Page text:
Tags: laser co2
- ForrestParticipantMay 23, 2016 at 10:10 amPost count: 10
People have experimented with fitting diode lasers in the 3 watt range, and that is great. But has anyone experimented with fitting the far more powerful co2 lasers? You can get a complete Chinese 40 watt laser cutter for less than $400. http://www.ebay.com/itm/High-Precise-40W-CO2-USB-Laser-Engraving-Cutting-Machine-Engraver-Wood-Cutter-/200902245694?hash=item2ec6b4fd3e:g:nrUAAOSw2s1U0J02
It seems to me you could remove the co2 laser tube and components and mount them to the MPCNC, either using mirrors, as is common with co2 laser cutters, or just by mounting the laser tube straight to the spindle mount.
Has anyone looked into this or have any input beyond “You’ll shoot your eye out”?
I was hoping you guys wouldn’t figure out I’m crazy for a while, but I guess it was unavoidable.vicious1KeymasterMay 23, 2016 at 11:04 amPost count: 2623
I want to do it. I was thinking like you are buy the cheap cutter, mount the tube down one of the table legs, add a mirror and you should be good to go, but then I always get to the “why take the other one apart”? If I need to start cutting large objects I will do it for sure. I can’t find a laser kit any cheaper than those pre built ones, that would be ideal.ForrestParticipantMay 23, 2016 at 3:30 pmPost count: 10
Cool! I’m excited you have thought about it, too.
A few notes on those Chinese cutters:
They have small areas, you mentioned that. Most of my laser work is bigger than 12″. Even if it isn’t, its much better not to have to cut your material down to size just to fit it in.
They have TERRIBLE software and controllers. Like, there is really no worse software. Someday soon the Chinese are going to figure out we just want reprap, but not yet. The software generally borders on useless, vastly limiting what you can do and the operating systems you can use to control it.
Some thoughts on technical hurdles
I have never built a laser cutter before, so I wouldn’t be surprised if I was underestimating the difficulties.
The most obvious problem are the mirrors. I think that special mirror mounting printable axis brackets(if you know what I mean, the sliding part) could be designed or maybe even attachments to the existing brackets that hold the mirrors in adjustable catches. I think the biggest hurdle here is stability and straightness. I have no idea what kind of tolerances the MPCNC has on the straightness of those pieces.
The second issue would be containment. I dont know if you really want to operate one of those lasers without a case. Supposedly laser glasses make it safe but…I’m not sure. A question better left to someone with more knowledge. Also, cutters usually have air assist and always ventilation. I think both of those would work without a case, although not quite as well. Perhap the existing ventilation boots people have designed could be adapted.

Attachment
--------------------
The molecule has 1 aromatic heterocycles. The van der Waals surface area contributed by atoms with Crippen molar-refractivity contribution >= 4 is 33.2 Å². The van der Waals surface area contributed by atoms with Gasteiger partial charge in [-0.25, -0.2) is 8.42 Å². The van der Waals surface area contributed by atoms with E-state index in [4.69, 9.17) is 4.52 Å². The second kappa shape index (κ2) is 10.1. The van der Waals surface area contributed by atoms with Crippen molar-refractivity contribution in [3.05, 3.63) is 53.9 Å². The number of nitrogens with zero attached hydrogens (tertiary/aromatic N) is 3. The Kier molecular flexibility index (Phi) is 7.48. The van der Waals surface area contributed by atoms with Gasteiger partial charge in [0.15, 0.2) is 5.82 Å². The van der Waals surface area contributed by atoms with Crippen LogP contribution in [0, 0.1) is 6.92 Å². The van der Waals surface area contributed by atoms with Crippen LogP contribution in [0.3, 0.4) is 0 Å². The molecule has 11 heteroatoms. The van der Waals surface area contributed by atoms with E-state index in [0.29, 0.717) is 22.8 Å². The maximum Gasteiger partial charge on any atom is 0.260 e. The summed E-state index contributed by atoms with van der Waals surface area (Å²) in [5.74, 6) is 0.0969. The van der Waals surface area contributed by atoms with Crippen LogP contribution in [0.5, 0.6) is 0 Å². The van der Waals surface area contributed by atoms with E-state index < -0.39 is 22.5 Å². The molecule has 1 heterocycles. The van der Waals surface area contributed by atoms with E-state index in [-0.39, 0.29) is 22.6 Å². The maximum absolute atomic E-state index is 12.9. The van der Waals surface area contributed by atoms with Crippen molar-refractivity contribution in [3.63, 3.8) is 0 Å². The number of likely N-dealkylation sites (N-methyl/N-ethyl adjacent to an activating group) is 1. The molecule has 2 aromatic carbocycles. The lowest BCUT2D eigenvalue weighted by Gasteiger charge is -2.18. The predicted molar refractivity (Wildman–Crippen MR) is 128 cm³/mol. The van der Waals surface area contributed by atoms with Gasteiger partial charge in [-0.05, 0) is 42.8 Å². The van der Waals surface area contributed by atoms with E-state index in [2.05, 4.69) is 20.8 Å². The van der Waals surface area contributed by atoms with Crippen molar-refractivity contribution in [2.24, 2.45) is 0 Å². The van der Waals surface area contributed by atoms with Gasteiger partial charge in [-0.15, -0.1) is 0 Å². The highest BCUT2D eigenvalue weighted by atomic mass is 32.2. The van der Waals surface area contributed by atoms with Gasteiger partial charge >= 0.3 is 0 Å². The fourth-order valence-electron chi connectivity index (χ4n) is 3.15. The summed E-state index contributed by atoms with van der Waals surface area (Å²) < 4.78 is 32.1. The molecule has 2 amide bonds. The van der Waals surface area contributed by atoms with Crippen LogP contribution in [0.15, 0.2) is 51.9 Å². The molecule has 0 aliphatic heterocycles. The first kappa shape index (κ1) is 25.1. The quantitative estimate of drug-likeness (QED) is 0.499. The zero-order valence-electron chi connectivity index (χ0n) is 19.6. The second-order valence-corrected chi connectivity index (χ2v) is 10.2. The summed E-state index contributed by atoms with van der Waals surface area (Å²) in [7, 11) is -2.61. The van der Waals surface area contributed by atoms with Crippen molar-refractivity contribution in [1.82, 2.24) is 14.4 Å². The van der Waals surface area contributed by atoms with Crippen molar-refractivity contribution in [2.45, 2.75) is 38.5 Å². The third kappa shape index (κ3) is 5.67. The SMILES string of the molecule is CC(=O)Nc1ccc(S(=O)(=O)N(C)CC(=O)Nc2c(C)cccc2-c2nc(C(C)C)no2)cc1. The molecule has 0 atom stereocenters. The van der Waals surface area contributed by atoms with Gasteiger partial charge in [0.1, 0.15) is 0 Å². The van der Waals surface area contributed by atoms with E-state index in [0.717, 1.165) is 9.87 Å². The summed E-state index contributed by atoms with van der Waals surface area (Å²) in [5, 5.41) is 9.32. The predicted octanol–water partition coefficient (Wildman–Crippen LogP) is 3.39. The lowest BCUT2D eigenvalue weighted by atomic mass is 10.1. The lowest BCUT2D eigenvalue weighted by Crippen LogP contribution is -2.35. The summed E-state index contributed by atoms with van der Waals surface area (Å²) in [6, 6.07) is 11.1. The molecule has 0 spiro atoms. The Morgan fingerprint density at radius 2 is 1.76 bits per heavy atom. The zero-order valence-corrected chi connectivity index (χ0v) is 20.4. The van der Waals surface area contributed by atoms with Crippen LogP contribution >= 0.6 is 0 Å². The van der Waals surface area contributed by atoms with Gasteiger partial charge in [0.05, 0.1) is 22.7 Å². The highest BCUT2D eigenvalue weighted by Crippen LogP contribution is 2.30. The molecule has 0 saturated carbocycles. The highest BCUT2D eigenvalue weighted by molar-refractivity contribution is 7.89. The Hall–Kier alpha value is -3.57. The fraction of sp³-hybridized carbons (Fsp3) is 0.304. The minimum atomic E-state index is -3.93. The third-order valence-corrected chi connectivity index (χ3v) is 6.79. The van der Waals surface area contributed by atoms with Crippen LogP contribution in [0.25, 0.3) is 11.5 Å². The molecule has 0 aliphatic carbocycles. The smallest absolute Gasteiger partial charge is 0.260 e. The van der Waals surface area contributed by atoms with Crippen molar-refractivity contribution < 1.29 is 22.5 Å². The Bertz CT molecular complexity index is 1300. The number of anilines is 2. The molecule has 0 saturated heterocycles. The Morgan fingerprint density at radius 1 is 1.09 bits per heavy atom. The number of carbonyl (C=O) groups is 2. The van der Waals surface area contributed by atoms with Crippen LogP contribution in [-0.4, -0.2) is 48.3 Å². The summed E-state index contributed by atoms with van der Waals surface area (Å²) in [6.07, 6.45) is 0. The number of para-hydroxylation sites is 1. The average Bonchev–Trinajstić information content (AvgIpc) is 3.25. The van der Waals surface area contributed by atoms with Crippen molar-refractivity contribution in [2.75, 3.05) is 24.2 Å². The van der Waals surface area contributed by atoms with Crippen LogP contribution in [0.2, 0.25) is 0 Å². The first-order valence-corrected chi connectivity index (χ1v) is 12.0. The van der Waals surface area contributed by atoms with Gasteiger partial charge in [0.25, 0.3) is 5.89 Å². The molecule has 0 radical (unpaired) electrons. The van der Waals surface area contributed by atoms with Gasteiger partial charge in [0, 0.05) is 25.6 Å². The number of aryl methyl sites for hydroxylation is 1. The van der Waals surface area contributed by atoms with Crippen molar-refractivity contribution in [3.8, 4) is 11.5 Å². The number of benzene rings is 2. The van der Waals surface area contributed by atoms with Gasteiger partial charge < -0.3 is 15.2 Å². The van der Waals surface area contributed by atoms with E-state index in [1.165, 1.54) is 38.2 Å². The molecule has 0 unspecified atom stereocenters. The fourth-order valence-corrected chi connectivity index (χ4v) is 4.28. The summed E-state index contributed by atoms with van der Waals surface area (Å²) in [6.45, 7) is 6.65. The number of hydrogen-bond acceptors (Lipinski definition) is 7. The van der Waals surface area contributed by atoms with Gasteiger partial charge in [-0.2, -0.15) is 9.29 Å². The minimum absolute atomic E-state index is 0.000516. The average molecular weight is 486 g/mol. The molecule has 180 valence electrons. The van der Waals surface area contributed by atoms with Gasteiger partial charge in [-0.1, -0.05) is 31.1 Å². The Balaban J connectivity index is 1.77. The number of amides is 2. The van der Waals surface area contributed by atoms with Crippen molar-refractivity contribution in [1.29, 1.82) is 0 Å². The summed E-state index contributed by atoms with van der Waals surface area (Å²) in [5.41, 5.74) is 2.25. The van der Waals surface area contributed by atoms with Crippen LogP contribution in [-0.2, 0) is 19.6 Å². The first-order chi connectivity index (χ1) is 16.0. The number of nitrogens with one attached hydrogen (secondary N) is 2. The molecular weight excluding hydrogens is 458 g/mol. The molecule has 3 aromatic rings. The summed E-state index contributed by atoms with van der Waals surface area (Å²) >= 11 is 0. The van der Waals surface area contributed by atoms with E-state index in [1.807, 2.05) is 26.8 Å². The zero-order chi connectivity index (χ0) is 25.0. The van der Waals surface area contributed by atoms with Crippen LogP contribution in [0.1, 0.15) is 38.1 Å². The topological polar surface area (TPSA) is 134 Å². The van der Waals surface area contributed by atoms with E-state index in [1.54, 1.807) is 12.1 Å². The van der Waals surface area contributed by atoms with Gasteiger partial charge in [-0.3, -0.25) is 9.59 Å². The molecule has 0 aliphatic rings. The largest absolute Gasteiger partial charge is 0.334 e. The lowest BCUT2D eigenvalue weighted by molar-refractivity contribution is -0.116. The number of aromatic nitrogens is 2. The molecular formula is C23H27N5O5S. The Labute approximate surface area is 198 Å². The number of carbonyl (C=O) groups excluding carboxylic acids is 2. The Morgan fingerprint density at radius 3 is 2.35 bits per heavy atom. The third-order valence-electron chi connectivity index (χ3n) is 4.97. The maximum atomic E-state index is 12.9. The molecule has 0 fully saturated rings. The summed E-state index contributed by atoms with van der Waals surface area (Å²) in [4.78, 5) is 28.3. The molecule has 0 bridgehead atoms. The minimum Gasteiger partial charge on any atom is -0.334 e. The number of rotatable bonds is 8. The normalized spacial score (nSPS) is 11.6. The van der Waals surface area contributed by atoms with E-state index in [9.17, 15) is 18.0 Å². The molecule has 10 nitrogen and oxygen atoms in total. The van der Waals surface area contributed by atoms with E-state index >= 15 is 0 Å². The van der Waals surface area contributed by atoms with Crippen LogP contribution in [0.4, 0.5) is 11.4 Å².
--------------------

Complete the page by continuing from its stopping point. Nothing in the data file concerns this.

I’d argue that there is a LOT of utility for this idea. If it can be proven theoretically possible, I would hapilly prototype it myself and even design parts in fusion 360 which I am learning. In that case it would help if I could get my hands on the cad files of the rest of the mpcnc parts. But first, I think we need more input from laser specialists.nerdyrcdriverParticipantMay 23, 2016 at 8:15 pmPost count: 187
I’ve looked into those machines before. Very tempting, but I never have the spare $. Looking at the FSLaser cutter they make it seem like you need a ventilation system if you have a window or other outlet for the fumes or a filtration system. Could just be to sell people more stuff, but it makes sense at the same time. A simple vent system could be made with a bathroom exhaust fan and some dryer vent hose. Just make an acrylic or other clear plastic case and get safety glasses/goggles rated for whatever light is would put out.
I have no idea how to make all of the CO2 laser stuff work, but I’m sure someone here will figure it out. Would be cool to have the MPCNC down to a super easy quick swap system for different tool heads. I still see value in having a spindle and endmills for more 3d stuff, unless you mount 2 more axis on the CO2 laser and can move it at any angle as well.BarryParticipantMay 24, 2016 at 3:43 amPost count: 327
Just more info to the thought thread. Those mirrors need to be rock solid, or your beam alignment is going to be all over the place. Watching my router do it’s thing I can see the whole frame jiggling. It moves my whole table, which isn’t exactly light.autox3dParticipantJune 25, 2016 at 4:44 pmPost count: 62
Not really a good idea. Just get the cheap k40 and work your way around the issues.
It’s all about the tolerances. Just not going to get it on the MPCNC.
I have had a bunch of k40 lasers go thru the shop the last few months. Wonderful machines once you grok the operation of them, no need to butcher it and use it for parts. The bigger ones are relatively cheap too.